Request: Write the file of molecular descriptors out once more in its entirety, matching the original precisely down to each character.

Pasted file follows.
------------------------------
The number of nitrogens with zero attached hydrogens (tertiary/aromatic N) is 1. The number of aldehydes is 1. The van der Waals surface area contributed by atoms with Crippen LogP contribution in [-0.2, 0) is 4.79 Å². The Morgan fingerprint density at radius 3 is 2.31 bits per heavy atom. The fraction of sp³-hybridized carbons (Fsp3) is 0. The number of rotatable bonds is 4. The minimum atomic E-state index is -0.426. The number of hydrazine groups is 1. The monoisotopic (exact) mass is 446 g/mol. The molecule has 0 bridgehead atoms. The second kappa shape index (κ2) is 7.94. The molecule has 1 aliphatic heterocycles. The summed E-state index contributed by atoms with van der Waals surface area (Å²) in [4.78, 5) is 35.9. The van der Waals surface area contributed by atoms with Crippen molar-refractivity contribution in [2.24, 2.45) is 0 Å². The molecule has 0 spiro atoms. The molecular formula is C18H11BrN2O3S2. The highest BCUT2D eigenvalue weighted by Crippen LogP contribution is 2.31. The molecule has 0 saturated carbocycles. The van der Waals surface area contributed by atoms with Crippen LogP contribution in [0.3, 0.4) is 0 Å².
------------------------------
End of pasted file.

The number of nitrogens with zero attached hydrogens (tertiary/aromatic N) is 1. The number of aldehydes is 1. The van der Waals surface area contributed by atoms with Crippen LogP contribution in [-0.2, 0) is 4.79 Å². The Morgan fingerprint density at radius 3 is 2.31 bits per heavy atom. The fraction of sp³-hybridized carbons (Fsp3) is 0. The number of rotatable bonds is 4. The minimum atomic E-state index is -0.426. The number of hydrazine groups is 1. The monoisotopic (exact) mass is 446 g/mol. The molecule has 0 bridgehead atoms. The second kappa shape index (κ2) is 7.94. The molecule has 1 aliphatic heterocycles. The summed E-state index contributed by atoms with van der Waals surface area (Å²) in [4.78, 5) is 35.9. The van der Waals surface area contributed by atoms with Crippen molar-refractivity contribution in [2.24, 2.45) is 0 Å². The molecule has 0 spiro atoms. The molecular formula is C18H11BrN2O3S2. The highest BCUT2D eigenvalue weighted by Crippen LogP contribution is 2.31. The molecule has 0 saturated carbocycles. The van der Waals surface area contributed by atoms with Crippen LogP contribution in [0.3, 0.4) is 0 Å².